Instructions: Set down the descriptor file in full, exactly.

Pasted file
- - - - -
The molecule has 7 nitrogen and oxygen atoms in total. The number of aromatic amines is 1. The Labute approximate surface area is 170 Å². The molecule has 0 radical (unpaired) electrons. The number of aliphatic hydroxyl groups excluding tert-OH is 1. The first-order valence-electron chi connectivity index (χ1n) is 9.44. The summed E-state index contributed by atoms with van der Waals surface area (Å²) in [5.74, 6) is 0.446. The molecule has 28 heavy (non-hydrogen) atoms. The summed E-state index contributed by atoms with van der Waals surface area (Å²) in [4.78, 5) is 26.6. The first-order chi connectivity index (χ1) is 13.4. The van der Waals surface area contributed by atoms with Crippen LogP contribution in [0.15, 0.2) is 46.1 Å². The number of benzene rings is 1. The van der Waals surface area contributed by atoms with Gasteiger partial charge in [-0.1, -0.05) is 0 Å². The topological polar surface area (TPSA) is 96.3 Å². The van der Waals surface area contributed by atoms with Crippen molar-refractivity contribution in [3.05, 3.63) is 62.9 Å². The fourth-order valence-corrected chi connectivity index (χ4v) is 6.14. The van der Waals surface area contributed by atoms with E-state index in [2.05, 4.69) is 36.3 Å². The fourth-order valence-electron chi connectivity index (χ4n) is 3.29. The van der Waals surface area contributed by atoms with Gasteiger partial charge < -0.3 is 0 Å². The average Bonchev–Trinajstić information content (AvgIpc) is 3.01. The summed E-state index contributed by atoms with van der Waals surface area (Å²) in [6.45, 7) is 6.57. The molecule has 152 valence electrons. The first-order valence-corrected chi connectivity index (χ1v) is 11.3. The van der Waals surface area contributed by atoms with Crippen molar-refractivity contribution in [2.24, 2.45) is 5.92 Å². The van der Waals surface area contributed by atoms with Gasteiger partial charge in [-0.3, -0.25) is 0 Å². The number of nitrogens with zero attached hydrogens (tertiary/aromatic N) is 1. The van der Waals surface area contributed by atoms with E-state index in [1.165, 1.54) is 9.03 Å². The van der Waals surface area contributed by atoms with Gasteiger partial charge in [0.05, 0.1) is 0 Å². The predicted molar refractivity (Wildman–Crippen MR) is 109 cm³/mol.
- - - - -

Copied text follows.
The molecule has 7 nitrogen and oxygen atoms in total. The number of aromatic amines is 1. The Labute approximate surface area is 170 Å². The molecule has 0 radical (unpaired) electrons. The number of aliphatic hydroxyl groups excluding tert-OH is 1. The first-order valence-electron chi connectivity index (χ1n) is 9.44. The summed E-state index contributed by atoms with van der Waals surface area (Å²) in [5.74, 6) is 0.446. The molecule has 28 heavy (non-hydrogen) atoms. The summed E-state index contributed by atoms with van der Waals surface area (Å²) in [4.78, 5) is 26.6. The first-order chi connectivity index (χ1) is 13.4. The van der Waals surface area contributed by atoms with Crippen LogP contribution in [0.15, 0.2) is 46.1 Å². The number of benzene rings is 1. The van der Waals surface area contributed by atoms with Gasteiger partial charge in [-0.1, -0.05) is 0 Å². The topological polar surface area (TPSA) is 96.3 Å². The van der Waals surface area contributed by atoms with Crippen molar-refractivity contribution in [3.05, 3.63) is 62.9 Å². The fourth-order valence-corrected chi connectivity index (χ4v) is 6.14. The van der Waals surface area contributed by atoms with E-state index in [2.05, 4.69) is 36.3 Å². The fourth-order valence-electron chi connectivity index (χ4n) is 3.29. The van der Waals surface area contributed by atoms with Gasteiger partial charge < -0.3 is 0 Å². The average Bonchev–Trinajstić information content (AvgIpc) is 3.01. The summed E-state index contributed by atoms with van der Waals surface area (Å²) in [6.45, 7) is 6.57. The molecule has 152 valence electrons. The first-order valence-corrected chi connectivity index (χ1v) is 11.3. The van der Waals surface area contributed by atoms with Crippen molar-refractivity contribution in [2.24, 2.45) is 5.92 Å². The van der Waals surface area contributed by atoms with Gasteiger partial charge in [-0.3, -0.25) is 0 Å². The number of nitrogens with zero attached hydrogens (tertiary/aromatic N) is 1. The van der Waals surface area contributed by atoms with E-state index in [1.165, 1.54) is 9.03 Å². The van der Waals surface area contributed by atoms with Gasteiger partial charge in [0.05, 0.1) is 0 Å². The predicted molar refractivity (Wildman–Crippen MR) is 109 cm³/mol.